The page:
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1 - Law and History, History and Law

Published online by Cambridge University Press:  08 December 2022

Richard Bourke
University of Cambridge
Quentin Skinner
Queen Mary University of London
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Do lawyers and historians think differently about history? Claims have recently been made, in the context of debates on the history of international law, that the way that lawyers treat historical texts is quite different from the way historians treat them. According to this argument, while historians think about concepts in their historical contexts, lawyers turn to history to understand the nature of present concepts and obligations. Questioning whether there is such a distinct historical method, this chapter suggests that lawyers turning to history should apply the methods of the contextual historian, just as historians examining legal matters should draw on the conceptual insights of jurists. When lawyers attempt to use a distinct lawyerly version of history, the results may not only be anachronistic but also unsatisfactory for explaining law. At the same time, the methods of history can be fruitfully drawn on by jurists, both in testing and rethinking modern juristic concepts, and in explaining the genealogy and nature of doctrines built on long precedents. For the historian, the tools of legal analysis can help identify what past societies considered to be ‘law’ and to understand the specialist languages associated with matters of governance, property and family.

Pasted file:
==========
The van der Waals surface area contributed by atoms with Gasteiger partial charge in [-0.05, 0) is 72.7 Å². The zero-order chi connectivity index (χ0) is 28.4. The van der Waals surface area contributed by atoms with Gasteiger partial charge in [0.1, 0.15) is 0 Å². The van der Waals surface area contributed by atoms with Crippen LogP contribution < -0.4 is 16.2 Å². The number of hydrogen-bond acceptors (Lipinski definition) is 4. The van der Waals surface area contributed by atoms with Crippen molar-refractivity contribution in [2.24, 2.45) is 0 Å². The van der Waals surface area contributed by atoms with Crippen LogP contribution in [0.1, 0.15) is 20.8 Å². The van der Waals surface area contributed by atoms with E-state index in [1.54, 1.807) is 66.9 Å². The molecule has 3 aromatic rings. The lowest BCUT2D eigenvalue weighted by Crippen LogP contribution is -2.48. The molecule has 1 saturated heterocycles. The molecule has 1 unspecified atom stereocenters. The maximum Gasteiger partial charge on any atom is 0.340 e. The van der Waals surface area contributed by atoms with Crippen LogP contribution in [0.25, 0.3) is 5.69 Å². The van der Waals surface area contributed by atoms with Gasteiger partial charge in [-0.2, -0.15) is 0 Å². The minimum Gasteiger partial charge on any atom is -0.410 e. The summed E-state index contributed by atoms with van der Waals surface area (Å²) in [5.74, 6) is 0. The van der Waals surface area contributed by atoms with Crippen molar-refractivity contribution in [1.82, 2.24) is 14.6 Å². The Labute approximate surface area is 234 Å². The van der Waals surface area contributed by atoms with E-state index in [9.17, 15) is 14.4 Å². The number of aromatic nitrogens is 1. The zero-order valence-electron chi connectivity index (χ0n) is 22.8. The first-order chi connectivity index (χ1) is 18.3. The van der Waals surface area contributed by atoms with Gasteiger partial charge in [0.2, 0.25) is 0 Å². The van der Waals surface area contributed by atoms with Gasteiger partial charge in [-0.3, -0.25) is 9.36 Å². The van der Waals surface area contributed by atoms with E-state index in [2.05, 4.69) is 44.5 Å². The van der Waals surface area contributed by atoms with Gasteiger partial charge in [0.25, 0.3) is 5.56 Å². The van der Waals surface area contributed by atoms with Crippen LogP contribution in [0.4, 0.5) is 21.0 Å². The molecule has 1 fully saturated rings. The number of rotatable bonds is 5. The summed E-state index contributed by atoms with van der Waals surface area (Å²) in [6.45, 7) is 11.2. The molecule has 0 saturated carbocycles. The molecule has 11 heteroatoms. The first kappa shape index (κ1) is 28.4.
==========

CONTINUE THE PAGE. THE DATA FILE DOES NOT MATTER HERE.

Publisher: Cambridge University Press
Print publication year: 2022

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